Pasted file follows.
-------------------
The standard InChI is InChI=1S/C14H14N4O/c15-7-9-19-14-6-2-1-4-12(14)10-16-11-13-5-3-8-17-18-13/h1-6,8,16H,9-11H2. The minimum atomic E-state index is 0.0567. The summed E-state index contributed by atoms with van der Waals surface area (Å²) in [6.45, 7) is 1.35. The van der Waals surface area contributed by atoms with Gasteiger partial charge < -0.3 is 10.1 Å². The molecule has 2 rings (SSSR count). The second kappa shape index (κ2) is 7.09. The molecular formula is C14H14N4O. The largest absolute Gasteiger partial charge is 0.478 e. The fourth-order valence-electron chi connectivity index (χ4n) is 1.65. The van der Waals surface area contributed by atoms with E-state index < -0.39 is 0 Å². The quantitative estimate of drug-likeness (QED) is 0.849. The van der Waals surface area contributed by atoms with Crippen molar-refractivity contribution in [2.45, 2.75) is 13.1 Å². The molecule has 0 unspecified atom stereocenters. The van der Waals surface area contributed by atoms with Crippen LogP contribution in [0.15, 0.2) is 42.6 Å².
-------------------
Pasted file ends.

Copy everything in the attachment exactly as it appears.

The standard InChI is InChI=1S/C14H14N4O/c15-7-9-19-14-6-2-1-4-12(14)10-16-11-13-5-3-8-17-18-13/h1-6,8,16H,9-11H2. The minimum atomic E-state index is 0.0567. The summed E-state index contributed by atoms with van der Waals surface area (Å²) in [6.45, 7) is 1.35. The van der Waals surface area contributed by atoms with Gasteiger partial charge < -0.3 is 10.1 Å². The molecule has 2 rings (SSSR count). The second kappa shape index (κ2) is 7.09. The molecular formula is C14H14N4O. The largest absolute Gasteiger partial charge is 0.478 e. The fourth-order valence-electron chi connectivity index (χ4n) is 1.65. The van der Waals surface area contributed by atoms with E-state index < -0.39 is 0 Å². The quantitative estimate of drug-likeness (QED) is 0.849. The van der Waals surface area contributed by atoms with Crippen molar-refractivity contribution in [2.45, 2.75) is 13.1 Å². The molecule has 0 unspecified atom stereocenters. The van der Waals surface area contributed by atoms with Crippen LogP contribution in [0.15, 0.2) is 42.6 Å².